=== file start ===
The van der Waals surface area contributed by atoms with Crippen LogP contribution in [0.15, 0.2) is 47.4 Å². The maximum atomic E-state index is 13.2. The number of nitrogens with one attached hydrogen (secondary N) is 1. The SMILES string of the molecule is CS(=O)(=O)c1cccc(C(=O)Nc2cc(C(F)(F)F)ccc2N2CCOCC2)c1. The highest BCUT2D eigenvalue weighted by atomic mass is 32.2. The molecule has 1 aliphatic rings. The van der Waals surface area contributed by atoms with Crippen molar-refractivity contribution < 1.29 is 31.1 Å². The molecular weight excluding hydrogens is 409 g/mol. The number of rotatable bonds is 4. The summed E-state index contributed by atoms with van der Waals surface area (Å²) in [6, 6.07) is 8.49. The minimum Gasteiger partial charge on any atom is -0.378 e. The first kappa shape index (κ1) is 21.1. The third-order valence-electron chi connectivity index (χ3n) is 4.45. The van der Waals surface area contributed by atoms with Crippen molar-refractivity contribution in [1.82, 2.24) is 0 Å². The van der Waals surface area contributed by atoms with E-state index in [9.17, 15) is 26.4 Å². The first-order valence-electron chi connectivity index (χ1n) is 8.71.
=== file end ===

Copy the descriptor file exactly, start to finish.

The van der Waals surface area contributed by atoms with Crippen LogP contribution in [0.15, 0.2) is 47.4 Å². The maximum atomic E-state index is 13.2. The number of nitrogens with one attached hydrogen (secondary N) is 1. The SMILES string of the molecule is CS(=O)(=O)c1cccc(C(=O)Nc2cc(C(F)(F)F)ccc2N2CCOCC2)c1. The highest BCUT2D eigenvalue weighted by atomic mass is 32.2. The molecule has 1 aliphatic rings. The van der Waals surface area contributed by atoms with Crippen molar-refractivity contribution < 1.29 is 31.1 Å². The molecular weight excluding hydrogens is 409 g/mol. The number of rotatable bonds is 4. The summed E-state index contributed by atoms with van der Waals surface area (Å²) in [6, 6.07) is 8.49. The minimum Gasteiger partial charge on any atom is -0.378 e. The first kappa shape index (κ1) is 21.1. The third-order valence-electron chi connectivity index (χ3n) is 4.45. The van der Waals surface area contributed by atoms with Crippen molar-refractivity contribution in [1.82, 2.24) is 0 Å². The van der Waals surface area contributed by atoms with E-state index in [9.17, 15) is 26.4 Å². The first-order valence-electron chi connectivity index (χ1n) is 8.71.